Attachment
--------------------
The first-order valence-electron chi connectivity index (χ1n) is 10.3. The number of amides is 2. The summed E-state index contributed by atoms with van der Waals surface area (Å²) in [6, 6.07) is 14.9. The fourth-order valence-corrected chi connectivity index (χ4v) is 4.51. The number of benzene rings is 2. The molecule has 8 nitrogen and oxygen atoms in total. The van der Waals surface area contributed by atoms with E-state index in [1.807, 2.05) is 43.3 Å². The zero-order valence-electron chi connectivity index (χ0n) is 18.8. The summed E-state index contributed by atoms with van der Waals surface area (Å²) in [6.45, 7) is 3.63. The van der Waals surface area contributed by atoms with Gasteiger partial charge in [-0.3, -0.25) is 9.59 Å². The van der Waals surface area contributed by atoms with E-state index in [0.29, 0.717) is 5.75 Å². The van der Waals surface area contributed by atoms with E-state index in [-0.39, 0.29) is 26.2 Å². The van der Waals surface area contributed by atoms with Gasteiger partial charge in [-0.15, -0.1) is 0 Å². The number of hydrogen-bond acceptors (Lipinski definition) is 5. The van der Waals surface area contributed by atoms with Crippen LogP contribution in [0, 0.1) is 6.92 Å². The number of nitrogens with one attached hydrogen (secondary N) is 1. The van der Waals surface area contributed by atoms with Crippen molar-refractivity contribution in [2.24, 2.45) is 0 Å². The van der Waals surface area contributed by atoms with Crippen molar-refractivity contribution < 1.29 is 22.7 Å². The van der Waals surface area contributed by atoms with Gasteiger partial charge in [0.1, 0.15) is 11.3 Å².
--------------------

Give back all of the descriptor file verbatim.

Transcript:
The first-order valence-electron chi connectivity index (χ1n) is 10.3. The number of amides is 2. The summed E-state index contributed by atoms with van der Waals surface area (Å²) in [6, 6.07) is 14.9. The fourth-order valence-corrected chi connectivity index (χ4v) is 4.51. The number of benzene rings is 2. The molecule has 8 nitrogen and oxygen atoms in total. The van der Waals surface area contributed by atoms with E-state index in [1.807, 2.05) is 43.3 Å². The zero-order valence-electron chi connectivity index (χ0n) is 18.8. The summed E-state index contributed by atoms with van der Waals surface area (Å²) in [6.45, 7) is 3.63. The van der Waals surface area contributed by atoms with Gasteiger partial charge in [-0.3, -0.25) is 9.59 Å². The van der Waals surface area contributed by atoms with E-state index in [0.29, 0.717) is 5.75 Å². The van der Waals surface area contributed by atoms with E-state index in [-0.39, 0.29) is 26.2 Å². The van der Waals surface area contributed by atoms with Gasteiger partial charge in [-0.15, -0.1) is 0 Å². The number of hydrogen-bond acceptors (Lipinski definition) is 5. The van der Waals surface area contributed by atoms with Crippen LogP contribution in [0, 0.1) is 6.92 Å². The number of nitrogens with one attached hydrogen (secondary N) is 1. The van der Waals surface area contributed by atoms with Crippen molar-refractivity contribution in [2.24, 2.45) is 0 Å². The van der Waals surface area contributed by atoms with Crippen molar-refractivity contribution < 1.29 is 22.7 Å². The van der Waals surface area contributed by atoms with Gasteiger partial charge in [0.1, 0.15) is 11.3 Å².